NHL 21 First Look: Be A Pro Gets An Overhaul, Capitals' Alex Ovechkin Returns To The Cover

The long-running Be A Pro mode is in for a much needed overhaul.

August 24, 2020

The first look at EA Sports’ NHL 21 arrived Monday, revealing that Washington Capitals winger Alexander Ovechkin will be returning to the series’ cover when the game launches on Oct. 16.

Check out the reveal trailer below:

The trailer as a whole is less than two minutes long, but there are a few things to parse from it. First off, the franchise looks to be keeping the core focus on player expression and forging your own path, evident by the trailer’s retelling of Ovechkin’s spectacular career so far and the legacy he’s leaving on hockey.

What makes this exciting as far as the game is concerned is what that focus means for NHL’s long-running Be A Pro mode, which hasn’t gotten any major updates in the last few years. The end of the trailer gives you a glimpse of an unidentified player in his team’s locker room (presumably your created Be A Pro) before cutting to show off NHL 21’s special edition cover, and the NHL 21 page on EA’s website does confirm that, yes, Be A Pro is getting an overhaul.


From EA:

“A brand new Be A Pro experience gives you the chance to live the life of an NHL player, on and off the ice. Impress the front office, go early on draft day, and chase greatness as you earn your spot on the first line, compete for the Stanley Cup, and become the league’s next best. Recognize Future with Be A Pro in NHL 21.”

“Our community has been asking for an invigorating Be A Pro experience that puts them in the same spotlight as their favorite NHL stars, like Alex Ovechkin,” NHL series producer Sean Ramjagsingh said in a press release. “Ovechkin’s gameplay legacy, on and off the ice, is helping us to bring the next generation of EA SPORTS NHL gameplay to life with NHL 21.”

Also spotted in the trailer were Artemi Panarin’s kick celebration, Nikita Kucherov’s no-move deke, Andrei Svechnikov pulling off the lacrosse goal (something he popularized earlier this season and will be returning to the NHL games from NHL 06), and a Pittsburgh Penguins player banking the puck off the back of the net to shake free from a defender (something Sidney Crosby pulled out of his hat earlier this year). These moves add to the game’s authenticity, but will also expand players’ on-ice toolkit based on early details.

Again from EA:

“Gameplay in NHL 21 has also gotten smarter, faster and a whole lot flashier with innovative moves and massive improvements on both sides of the puck. Players now have more options than ever before to take control of the game and impose their playstyle on opponents. Players can dazzle with slips, banks and chips, while pulling off some of the most recognizable superstar-inspired moves. However, players will also have to deal with improved goalie positioning and control, as netminders are adapting to the game’s skill level faster than ever before with brand-new desperation moves and animations.”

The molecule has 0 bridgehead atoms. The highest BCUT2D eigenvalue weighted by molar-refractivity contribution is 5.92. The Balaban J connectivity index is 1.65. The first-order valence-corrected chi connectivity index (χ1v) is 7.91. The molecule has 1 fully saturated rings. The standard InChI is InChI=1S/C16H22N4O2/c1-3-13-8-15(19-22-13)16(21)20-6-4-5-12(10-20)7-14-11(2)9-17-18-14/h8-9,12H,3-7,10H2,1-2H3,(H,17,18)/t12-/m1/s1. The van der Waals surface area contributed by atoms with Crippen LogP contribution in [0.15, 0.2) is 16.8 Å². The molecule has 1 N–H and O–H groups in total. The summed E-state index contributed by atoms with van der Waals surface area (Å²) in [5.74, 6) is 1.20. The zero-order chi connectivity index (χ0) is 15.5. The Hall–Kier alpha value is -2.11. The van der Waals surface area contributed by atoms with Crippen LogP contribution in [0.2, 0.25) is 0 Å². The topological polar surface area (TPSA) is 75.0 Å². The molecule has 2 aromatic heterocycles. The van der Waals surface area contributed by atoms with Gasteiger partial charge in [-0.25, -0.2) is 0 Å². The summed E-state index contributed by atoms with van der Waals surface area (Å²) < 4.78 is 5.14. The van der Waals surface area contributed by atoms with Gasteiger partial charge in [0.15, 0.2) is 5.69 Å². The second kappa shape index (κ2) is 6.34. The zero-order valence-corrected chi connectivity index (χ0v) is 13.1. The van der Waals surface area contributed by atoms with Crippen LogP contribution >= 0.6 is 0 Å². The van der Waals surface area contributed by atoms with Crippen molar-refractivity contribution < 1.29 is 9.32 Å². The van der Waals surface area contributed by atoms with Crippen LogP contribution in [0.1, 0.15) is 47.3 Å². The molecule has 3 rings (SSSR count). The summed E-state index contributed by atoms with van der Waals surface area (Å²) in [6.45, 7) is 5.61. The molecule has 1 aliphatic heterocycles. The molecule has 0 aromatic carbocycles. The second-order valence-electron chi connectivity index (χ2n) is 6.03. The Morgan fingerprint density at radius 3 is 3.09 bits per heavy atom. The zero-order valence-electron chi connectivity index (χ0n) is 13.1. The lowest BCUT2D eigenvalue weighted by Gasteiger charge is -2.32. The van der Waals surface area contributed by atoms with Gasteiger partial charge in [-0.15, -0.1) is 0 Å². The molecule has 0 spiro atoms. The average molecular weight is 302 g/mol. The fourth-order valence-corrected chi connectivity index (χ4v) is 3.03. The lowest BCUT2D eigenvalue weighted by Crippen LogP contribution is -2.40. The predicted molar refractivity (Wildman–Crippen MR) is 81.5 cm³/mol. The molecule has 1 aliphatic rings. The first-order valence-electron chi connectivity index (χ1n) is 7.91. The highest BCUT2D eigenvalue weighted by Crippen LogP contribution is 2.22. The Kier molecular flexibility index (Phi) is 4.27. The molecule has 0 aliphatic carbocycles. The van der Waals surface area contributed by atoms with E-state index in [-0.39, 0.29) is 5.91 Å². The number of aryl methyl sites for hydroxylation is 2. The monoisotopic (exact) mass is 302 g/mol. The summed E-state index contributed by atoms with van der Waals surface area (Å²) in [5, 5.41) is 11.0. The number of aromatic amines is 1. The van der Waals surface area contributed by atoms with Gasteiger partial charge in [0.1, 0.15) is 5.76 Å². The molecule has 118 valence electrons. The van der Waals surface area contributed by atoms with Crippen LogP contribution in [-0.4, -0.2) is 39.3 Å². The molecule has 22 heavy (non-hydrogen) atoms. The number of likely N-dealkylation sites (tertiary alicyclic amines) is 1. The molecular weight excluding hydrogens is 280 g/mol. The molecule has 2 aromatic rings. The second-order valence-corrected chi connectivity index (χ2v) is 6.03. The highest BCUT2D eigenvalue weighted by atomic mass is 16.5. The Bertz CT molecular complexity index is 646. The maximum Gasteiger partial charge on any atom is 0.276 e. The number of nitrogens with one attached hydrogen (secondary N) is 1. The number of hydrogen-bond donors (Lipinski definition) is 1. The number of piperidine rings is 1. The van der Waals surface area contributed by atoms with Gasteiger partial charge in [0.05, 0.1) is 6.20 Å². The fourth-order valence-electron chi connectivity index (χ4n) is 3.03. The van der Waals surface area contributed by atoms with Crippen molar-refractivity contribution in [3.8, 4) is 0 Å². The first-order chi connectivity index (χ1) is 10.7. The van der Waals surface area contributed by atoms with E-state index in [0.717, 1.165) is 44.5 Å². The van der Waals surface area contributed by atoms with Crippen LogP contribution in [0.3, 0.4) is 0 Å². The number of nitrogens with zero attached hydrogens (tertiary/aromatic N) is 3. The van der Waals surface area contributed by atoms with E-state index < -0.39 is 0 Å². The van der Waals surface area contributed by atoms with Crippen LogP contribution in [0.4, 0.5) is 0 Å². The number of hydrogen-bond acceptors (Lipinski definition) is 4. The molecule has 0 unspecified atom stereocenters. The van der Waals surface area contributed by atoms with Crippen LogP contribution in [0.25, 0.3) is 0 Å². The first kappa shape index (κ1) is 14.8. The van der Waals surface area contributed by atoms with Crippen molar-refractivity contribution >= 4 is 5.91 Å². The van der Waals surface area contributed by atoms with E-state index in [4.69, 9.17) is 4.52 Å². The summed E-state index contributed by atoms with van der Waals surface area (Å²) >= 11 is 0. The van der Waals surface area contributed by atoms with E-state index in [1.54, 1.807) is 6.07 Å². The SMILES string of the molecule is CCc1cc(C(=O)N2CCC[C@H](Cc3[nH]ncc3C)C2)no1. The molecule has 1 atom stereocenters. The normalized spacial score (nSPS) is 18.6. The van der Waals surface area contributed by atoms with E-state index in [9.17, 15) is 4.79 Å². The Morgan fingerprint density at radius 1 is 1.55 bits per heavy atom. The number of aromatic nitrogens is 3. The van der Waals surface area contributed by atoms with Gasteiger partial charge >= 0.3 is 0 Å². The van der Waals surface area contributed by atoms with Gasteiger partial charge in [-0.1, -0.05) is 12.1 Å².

NHL 21 will be Ovechkin’s third time gracing the cover of a hockey game. He was the face of NHL 07 after an incredible 106-point rookie season in 2005-06, and represented the competing, but now defunct, NHL 2K franchise a few years later with NHL 2K10.

The reveal of the next iteration of the annual hockey franchise usually comes with the NHL Awards in June, but because of the coronavirus pandemic, the league’s schedule and the development timeline for the game was pushed back.

EA Vancouver, in a letter to its players published last month, said that its team had shifted to remote work due to the pandemic and that, as a result, the game was pushed out of its usual September launch window and into October.

The letter also confirmed that there would be no next-gen version of NHL 21 for the launches of the PlayStation 5 and Xbox Series X later in the fall, but that the current-gen PS4 and Xbox one versions will be forward compatible with the new consoles. Disappointing? Yes. Surprising? Not really. The NHL franchise has waited a year before making the next-gen jump with the last two console launches — The Xbox 360 launched in 2005 but didn’t get an EA NHL game until NHL 07 a year later, and although the PS4 and Xbox One released in 2013, EA again waited a year to bring its brand of hockey over with NHL 15 (but to disastrous results, unfortunately) — so you can argue that history helped set expectations a bit here.

This generation of NHL got off to a brutal start — there are still a number of modes and elements that haven’t returned from the franchise’s glory years on the 360 and the PS3 — but the past couple games have made a few positive strides. Skating was overhauled to better represent the speed and agility of NHL-level skating starting with NHL 19, and NHL 20 expanded that effort into shooting with unique and signature motions (in other words, P.K. Subban’s slap shot in game looks likes his slap shot in real life). Franchise Mode has received a steady flow of tweaks and additions with the past two games, and World of Chel consolidated the EASHL, Threes, and Ones modes into one online suite and added a bevy of customization options for players to better express themselves through their Be A Pro.

With NHL 21, EA Vancouver looks to keep the puck moving up the ice.


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